- Alfred Domett
name=Hon. Alfred Domett
order=4th Premier of New Zealand
6 August 1862
30 October 1863
Camberwell Grove, Surrey, England
death_date=death date and age|1887|11|2|1811|5|20|df=y
Alfred Domett, CMG (
20 May, 1811– 2 November, 1887) was an English colonial statesman and poet. He was born at Camberwell Grove, Surrey; his father was a ship-owner. He entered St John's College, Cambridge, but left the university in 1833.
Domett published one or two volumes of poetry from 1833, and contributed several poems to "
Blackwood's Magazine", one of which, "A Christmas Hymn", attracted attention. He was called to the bar, but for ten years he lived a life of ease in London, where he became the intimate friend of Robert Browning, of whose poem "Waring" he was the subject. An account of the friendship between the two men appeared in "The Contemporary Review" for January 1905, by W. H. Griffin["Robert Browning and Alfred Domett", edited by F. G. Kenyon, 1906)] .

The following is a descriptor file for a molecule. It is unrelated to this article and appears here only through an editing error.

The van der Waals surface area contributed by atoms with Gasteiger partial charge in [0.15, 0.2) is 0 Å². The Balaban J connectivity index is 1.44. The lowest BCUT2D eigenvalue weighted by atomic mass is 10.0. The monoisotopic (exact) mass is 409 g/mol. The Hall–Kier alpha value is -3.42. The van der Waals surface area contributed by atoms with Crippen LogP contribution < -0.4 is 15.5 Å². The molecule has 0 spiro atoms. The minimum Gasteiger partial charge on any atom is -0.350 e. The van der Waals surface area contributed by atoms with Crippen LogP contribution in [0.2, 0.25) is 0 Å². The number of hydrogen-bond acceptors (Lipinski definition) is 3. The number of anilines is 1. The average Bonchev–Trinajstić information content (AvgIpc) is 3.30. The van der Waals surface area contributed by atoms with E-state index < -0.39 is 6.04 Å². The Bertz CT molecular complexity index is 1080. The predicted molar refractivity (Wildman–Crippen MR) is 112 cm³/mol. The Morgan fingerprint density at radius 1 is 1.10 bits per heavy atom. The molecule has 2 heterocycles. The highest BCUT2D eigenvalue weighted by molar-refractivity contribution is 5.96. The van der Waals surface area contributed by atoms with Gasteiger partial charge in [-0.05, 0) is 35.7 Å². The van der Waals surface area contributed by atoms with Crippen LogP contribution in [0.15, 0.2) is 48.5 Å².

Among his books of poetry, "Ranolf and Amohia, a South Sea Day Dream" (1872), about
Māorilife, is the best known, and "Flotsam and Jetsam" (1877) is dedicated to Browning.
New Zealand politics
In 1842 Domett emigrated to
New Zealand, where he filled many important administrative posts, being Colonial Secretary for New Munsterin 1848, secretary for the colony in 1851, and Premier from 1862 to 1863. The most noteworthy change Domett brought about during his tenure in office was the moving of New Zealand's capital from Auckland to Wellington in 1865. In November 1863 he moved a resolution before Parliament that "it has become necessary that the seat of government... should be transferred to some suitable locality in Cook Strait." [Phillip Temple: "Wellington Yesterday"] He returned to England in 1871 and became a CMG in 1880.
* [http://www.primeminister.govt.nz/oldpms/1862domett.html Prime Ministers’ Office biography]
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